Nursing Care Plan

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Medical Diagnoses: Acute Pain , UTI diagnosis


Nursing DX/Clinical Problem

Client Goals/Desired Outcomes/Objectives

Nursing Interventions/Actions/Orders and Rationale







Pt states that she is in pain in her “private area”.





Pt states her pain level is 7 out of 10 on the pain scale.


Insertion of foley catheter


Diagnosis of UTI


Pt demonstrates grimaces and guarding



Acute Pain



Long Term:

Pt will verbalize understanding of pain management plan by discharge.

*Educate the pt on the importance of taking medications to keep pain under control.


Rationale: “Teaching the patient to stay on top of their pain and prevent it from getting out of control improves the ability to accomplish the goals of recovery.” (Ackley & Ladwig, 2008, p. 610)


* Develop a treatment plan with the pt.


Rationale: “Client input into the plan of care improves the likelihood of successful management.


*Educate the pt on non-pharmacological approaches for pain control.


Rationale: “Nonpharmacological interventions are used to complement, not replace, pharmacological interventions.” (Ackley & Ladwig, 2008, p. 610)











Pt goal met. Pt was able to verbalize her understanding of her pain management plan to the staff. Pt was able to explain to the staff the measures she was taught to effectively control her pain. Pt comprehends the needed measures to control her pain at home. Pt stated that she thinks she can control her pain levels by herself at home now.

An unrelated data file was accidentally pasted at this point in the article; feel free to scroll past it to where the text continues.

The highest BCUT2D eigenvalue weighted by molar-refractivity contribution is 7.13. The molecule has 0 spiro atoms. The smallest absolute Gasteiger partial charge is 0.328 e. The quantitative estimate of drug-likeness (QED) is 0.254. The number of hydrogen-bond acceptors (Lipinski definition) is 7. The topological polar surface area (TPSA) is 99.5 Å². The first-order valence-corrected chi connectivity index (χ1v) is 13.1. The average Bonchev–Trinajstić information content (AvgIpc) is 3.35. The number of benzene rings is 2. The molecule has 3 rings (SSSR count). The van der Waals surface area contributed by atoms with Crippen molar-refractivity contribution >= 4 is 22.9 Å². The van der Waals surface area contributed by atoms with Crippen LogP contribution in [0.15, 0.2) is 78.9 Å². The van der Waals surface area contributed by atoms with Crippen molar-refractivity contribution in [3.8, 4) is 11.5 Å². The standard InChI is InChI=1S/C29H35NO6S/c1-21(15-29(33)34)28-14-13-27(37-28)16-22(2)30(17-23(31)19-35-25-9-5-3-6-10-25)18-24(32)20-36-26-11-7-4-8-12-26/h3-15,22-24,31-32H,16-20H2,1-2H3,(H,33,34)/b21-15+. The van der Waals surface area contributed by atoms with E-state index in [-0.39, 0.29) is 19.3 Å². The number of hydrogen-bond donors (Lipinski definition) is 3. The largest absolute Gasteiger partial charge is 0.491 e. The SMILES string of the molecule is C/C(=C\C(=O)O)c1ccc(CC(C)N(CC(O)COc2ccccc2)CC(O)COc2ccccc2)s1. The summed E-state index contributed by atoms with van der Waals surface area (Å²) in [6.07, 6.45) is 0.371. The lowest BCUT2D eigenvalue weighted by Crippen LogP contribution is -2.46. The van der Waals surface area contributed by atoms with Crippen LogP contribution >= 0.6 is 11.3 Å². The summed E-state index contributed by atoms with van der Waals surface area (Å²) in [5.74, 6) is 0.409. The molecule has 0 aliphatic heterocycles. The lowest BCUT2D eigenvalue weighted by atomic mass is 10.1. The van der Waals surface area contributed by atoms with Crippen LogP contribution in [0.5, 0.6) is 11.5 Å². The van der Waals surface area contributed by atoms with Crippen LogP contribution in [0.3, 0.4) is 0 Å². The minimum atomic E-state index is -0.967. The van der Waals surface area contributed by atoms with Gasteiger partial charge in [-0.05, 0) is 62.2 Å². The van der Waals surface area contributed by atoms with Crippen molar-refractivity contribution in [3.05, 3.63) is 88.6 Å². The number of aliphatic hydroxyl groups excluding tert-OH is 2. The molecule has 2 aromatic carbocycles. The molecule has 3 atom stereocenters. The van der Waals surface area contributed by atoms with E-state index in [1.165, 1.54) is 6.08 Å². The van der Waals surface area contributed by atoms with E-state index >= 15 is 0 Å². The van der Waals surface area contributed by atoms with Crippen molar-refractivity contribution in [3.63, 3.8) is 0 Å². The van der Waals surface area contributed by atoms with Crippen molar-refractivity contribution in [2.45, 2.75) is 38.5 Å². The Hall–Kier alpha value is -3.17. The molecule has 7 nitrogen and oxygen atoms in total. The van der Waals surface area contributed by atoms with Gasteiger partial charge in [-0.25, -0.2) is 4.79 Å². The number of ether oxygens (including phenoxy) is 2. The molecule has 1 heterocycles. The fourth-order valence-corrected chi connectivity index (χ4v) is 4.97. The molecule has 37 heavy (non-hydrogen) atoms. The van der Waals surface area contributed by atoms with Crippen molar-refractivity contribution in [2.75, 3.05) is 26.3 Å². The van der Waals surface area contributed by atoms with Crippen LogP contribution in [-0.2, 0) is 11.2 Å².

Continue interventions as listed. Continue to educate the pt on the importance of taking her medications to control her pain. Continue to assist in developing a thorough treatment plan with the pt. Continue to reinforce the importance of using nonpharmacological measures to control pain.




UTI diagnosis





Short Term:

Pt will report a decrease in her pain level or <4 out of 10 on this shift.

*Assess pain by using the 10 point pain rating scale q4 hrs or PRN.


Rationale: “Single item ratings of pain intensity are valid and reliable as measures of pain intensity.”

“Systematic ongoing assessment and documentation provide direction for the pain treatment plan; adjustments are made based on the client’s response.” (Ackley & Ladwig, 2008, p.604)


*Administer medications as ordered.


Rationale: “Pharmacological interventions are the cornerstone of management of moderate to severe pain. Unless contraindicated, all clients with acute pain should receive a nonopiod agent around the clock.” (Ackley & Ladwig, 2008, p.605)


*Explain to the pt the pain management approach that has been ordered.


Rationale: “One of the most important steps toward improved control of pain is a better client understanding of the nature of pain, its treatment, and the role the client needs to play in pain control.” (Ackley & Ladwig, 2008, p.606)












Goal met. Pt reported a decrease in her pain level that was originally 7 out of 10. Pt was given appropriate medications to relieve the pain. She did not report an increase in pain throughout the day and reported 2 out of 10 by the end of the shift.

Continue interventions as listed. Continue to evaluate the pt’s pain rating using the 10 point pain scale q 4 hrs or PRN. Continue to administer medications as ordered. Continue to reinforce and educate the pt on the pain management she is receiving.



Pt complaints of perineal soreness and pain


Pt demonstrates grimaces and guarding


Pt rates pain at a 7 on a 10 point pain scale.


UTI diagnosis




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*I = Implementation.  Check those interventions/actions/orders that were implemented.




Ackley, B.J., & Ladwig, G.B. (2008). Nursing diagnosis handbook: An evidence-based guide to planning care (8th ed.). St. Louis: Mosby Elsevier.

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